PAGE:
The Mau Mau Uprising, also known as the Mau Mau Revolt, Mau Mau Rebellion or Kenya Emergency, was a military conflict that took place in Kenya[B] between 1952 and 1960. It involved Kikuyu-dominated groups summarily called Mau Mau and elements of the British Army, the local Kenya Regiment mostly consisting of the British, auxiliaries and anti-Mau Mau Kikuyu. The capture of rebel leader Dedan Kimathi on 21 October 1956 ...
A Kenyan 'Mau Mau' freedom fighter, Waruhiu Itote, stands in the dock in a British colonial court during the 1950's Mau Mau independence rebellion. It involved a Kikuyu-dominated anti-colonial group called Mau Mau and elements of the British Army, auxiliaries and anti-Mau Mau Kikuyu. The movement was unable to capture widespread public support. The conflict set the stage for Kenyan independence in December 1963.
Badasses: "Two United States Army nurses carry heavy combat packs on a eight-mile hike through the jungle as part of their training before taking up front-line war assignments. Before reporting for duty the American nurses learn how to combat jungle hazards and how to care both for themselves and their patients under all conditions."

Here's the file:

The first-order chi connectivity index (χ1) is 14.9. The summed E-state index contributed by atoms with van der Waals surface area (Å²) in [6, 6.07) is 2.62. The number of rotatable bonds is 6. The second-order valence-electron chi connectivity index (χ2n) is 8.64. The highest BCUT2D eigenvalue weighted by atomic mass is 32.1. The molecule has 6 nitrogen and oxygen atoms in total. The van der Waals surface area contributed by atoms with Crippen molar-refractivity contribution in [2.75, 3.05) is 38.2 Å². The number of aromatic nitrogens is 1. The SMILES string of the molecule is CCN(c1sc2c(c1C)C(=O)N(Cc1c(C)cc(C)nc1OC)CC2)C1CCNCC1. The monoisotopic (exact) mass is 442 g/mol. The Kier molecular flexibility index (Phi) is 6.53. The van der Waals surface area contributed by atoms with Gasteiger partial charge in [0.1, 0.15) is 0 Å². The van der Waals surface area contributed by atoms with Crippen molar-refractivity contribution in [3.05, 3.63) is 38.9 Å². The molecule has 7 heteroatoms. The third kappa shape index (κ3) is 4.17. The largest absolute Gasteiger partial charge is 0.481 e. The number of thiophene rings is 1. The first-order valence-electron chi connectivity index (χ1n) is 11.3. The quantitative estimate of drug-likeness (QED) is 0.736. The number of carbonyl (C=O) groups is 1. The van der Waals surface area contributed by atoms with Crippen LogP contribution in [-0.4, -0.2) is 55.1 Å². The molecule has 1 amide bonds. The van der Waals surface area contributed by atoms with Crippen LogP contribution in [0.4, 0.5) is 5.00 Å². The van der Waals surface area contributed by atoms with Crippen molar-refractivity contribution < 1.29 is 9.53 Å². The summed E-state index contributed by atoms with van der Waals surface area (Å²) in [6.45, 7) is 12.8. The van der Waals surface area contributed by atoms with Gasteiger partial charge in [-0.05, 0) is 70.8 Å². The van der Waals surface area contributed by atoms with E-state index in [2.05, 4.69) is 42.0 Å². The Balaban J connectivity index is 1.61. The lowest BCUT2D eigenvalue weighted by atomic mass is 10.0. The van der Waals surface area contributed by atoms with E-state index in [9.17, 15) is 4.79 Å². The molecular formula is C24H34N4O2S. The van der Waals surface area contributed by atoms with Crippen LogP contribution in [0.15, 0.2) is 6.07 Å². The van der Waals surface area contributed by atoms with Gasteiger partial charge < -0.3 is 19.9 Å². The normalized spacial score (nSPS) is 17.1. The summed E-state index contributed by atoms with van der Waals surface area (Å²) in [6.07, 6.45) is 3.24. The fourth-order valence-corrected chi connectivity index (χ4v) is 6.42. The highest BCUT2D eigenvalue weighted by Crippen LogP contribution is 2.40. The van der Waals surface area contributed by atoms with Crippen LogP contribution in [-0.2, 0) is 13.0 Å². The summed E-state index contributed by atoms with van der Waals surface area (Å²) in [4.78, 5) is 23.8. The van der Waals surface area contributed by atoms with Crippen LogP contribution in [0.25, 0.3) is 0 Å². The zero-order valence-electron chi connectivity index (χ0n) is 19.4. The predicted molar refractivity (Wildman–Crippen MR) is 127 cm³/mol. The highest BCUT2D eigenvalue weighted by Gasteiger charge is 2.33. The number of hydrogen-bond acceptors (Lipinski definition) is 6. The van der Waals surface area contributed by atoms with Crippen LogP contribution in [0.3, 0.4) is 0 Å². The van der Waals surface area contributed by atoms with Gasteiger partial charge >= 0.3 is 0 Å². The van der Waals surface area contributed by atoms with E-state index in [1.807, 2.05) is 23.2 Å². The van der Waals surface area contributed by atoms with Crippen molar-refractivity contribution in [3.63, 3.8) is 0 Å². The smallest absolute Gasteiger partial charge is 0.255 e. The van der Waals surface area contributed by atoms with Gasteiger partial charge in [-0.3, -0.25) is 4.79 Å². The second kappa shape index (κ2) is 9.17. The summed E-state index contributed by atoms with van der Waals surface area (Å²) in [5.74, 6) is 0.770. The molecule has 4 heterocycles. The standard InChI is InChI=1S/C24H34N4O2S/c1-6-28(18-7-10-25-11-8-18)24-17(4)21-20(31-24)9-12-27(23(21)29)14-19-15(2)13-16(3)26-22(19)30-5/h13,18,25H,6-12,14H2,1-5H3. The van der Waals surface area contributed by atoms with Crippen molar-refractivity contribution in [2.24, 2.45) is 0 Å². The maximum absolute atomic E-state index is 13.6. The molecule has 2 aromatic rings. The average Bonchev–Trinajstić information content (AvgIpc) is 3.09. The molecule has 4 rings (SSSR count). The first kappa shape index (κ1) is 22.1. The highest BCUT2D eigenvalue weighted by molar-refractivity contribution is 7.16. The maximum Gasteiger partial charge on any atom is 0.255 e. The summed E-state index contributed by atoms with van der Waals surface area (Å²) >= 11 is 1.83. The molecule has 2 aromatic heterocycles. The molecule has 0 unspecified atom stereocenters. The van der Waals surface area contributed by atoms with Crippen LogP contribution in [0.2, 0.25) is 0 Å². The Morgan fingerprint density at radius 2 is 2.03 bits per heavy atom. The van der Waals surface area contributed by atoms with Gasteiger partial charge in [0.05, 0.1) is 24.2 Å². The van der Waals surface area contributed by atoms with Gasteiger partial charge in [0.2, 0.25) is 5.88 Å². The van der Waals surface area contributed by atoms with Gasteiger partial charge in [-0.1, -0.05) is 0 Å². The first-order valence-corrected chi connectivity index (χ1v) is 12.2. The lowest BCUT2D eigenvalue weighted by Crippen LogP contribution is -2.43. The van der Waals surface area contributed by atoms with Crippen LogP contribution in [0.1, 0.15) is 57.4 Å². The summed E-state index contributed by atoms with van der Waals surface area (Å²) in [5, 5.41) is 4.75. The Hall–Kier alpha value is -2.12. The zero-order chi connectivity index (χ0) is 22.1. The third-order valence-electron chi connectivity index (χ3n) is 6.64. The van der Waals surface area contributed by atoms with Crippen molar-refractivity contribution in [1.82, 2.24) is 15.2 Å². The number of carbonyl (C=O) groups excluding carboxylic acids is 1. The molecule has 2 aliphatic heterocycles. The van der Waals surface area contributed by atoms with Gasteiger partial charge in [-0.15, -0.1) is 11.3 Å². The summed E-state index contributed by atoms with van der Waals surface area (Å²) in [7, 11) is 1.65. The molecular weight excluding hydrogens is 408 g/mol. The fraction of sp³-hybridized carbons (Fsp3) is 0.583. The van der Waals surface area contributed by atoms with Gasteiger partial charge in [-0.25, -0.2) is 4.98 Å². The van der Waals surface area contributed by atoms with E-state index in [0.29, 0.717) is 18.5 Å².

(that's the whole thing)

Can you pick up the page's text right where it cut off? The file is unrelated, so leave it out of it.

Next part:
Omagh came into the international focus of the media on 15 August 1998, when the Real Irish Republican Army exploded a car bomb in the town centre. 29 people were killed in the blast – 14 women (including one pregnant with twins), 9 children and 6 men. Hundreds more were injured as a result of the blast. In April 2011, a car bomb killed police constable Ronan Kerr. A group of former Provisional IRA members calling itself the Irish Republican Army made its first public statement later that month claiming responsibility for the killing.
His domestic priorities were, however, overshadowed by a series of foreign policy crises, which were partly the result of the continued decline of British military and imperial prestige and power. Being a strong proponent of Britain as an international power, Churchill would often propose to meet such crises with direct action. In 1941, during World War II, he had stated, "I did not become Prime Minister to preside over a dismemberment of the British Empire."